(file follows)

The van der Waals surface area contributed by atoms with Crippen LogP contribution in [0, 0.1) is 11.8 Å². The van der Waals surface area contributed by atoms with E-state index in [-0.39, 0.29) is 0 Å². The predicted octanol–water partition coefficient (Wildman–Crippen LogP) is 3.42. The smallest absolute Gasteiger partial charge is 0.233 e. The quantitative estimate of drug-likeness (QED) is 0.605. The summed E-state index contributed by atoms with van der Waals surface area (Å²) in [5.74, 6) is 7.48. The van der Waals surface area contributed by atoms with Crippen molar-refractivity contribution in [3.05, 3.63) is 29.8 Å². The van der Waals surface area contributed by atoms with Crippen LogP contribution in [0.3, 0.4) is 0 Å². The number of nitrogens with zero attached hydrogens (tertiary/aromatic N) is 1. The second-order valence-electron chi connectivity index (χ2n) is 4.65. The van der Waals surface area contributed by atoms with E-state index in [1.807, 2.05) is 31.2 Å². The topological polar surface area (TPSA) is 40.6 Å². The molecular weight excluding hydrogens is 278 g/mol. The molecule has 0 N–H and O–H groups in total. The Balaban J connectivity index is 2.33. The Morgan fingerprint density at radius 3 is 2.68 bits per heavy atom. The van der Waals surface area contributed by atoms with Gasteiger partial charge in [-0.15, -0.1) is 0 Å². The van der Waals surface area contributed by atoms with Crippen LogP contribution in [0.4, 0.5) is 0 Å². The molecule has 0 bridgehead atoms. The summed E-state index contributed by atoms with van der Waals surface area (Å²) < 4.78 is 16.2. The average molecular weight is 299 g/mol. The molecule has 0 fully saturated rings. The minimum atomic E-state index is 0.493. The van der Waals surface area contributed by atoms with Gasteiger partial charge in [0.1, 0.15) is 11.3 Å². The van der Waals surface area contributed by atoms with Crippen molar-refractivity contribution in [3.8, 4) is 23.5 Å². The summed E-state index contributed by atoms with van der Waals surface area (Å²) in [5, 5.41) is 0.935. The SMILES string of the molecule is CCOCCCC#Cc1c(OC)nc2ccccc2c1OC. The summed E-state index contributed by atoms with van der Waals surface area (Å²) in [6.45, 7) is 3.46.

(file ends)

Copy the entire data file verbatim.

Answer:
The van der Waals surface area contributed by atoms with Crippen LogP contribution in [0, 0.1) is 11.8 Å². The van der Waals surface area contributed by atoms with E-state index in [-0.39, 0.29) is 0 Å². The predicted octanol–water partition coefficient (Wildman–Crippen LogP) is 3.42. The smallest absolute Gasteiger partial charge is 0.233 e. The quantitative estimate of drug-likeness (QED) is 0.605. The summed E-state index contributed by atoms with van der Waals surface area (Å²) in [5.74, 6) is 7.48. The van der Waals surface area contributed by atoms with Crippen molar-refractivity contribution in [3.05, 3.63) is 29.8 Å². The van der Waals surface area contributed by atoms with Crippen LogP contribution in [0.3, 0.4) is 0 Å². The number of nitrogens with zero attached hydrogens (tertiary/aromatic N) is 1. The second-order valence-electron chi connectivity index (χ2n) is 4.65. The van der Waals surface area contributed by atoms with E-state index in [1.807, 2.05) is 31.2 Å². The topological polar surface area (TPSA) is 40.6 Å². The molecular weight excluding hydrogens is 278 g/mol. The molecule has 0 N–H and O–H groups in total. The Balaban J connectivity index is 2.33. The Morgan fingerprint density at radius 3 is 2.68 bits per heavy atom. The van der Waals surface area contributed by atoms with Gasteiger partial charge in [-0.15, -0.1) is 0 Å². The van der Waals surface area contributed by atoms with Crippen LogP contribution in [0.4, 0.5) is 0 Å². The molecule has 0 bridgehead atoms. The summed E-state index contributed by atoms with van der Waals surface area (Å²) < 4.78 is 16.2. The average molecular weight is 299 g/mol. The molecule has 0 fully saturated rings. The minimum atomic E-state index is 0.493. The van der Waals surface area contributed by atoms with Gasteiger partial charge in [0.1, 0.15) is 11.3 Å². The van der Waals surface area contributed by atoms with Crippen molar-refractivity contribution in [3.8, 4) is 23.5 Å². The summed E-state index contributed by atoms with van der Waals surface area (Å²) in [5, 5.41) is 0.935. The SMILES string of the molecule is CCOCCCC#Cc1c(OC)nc2ccccc2c1OC. The summed E-state index contributed by atoms with van der Waals surface area (Å²) in [6.45, 7) is 3.46.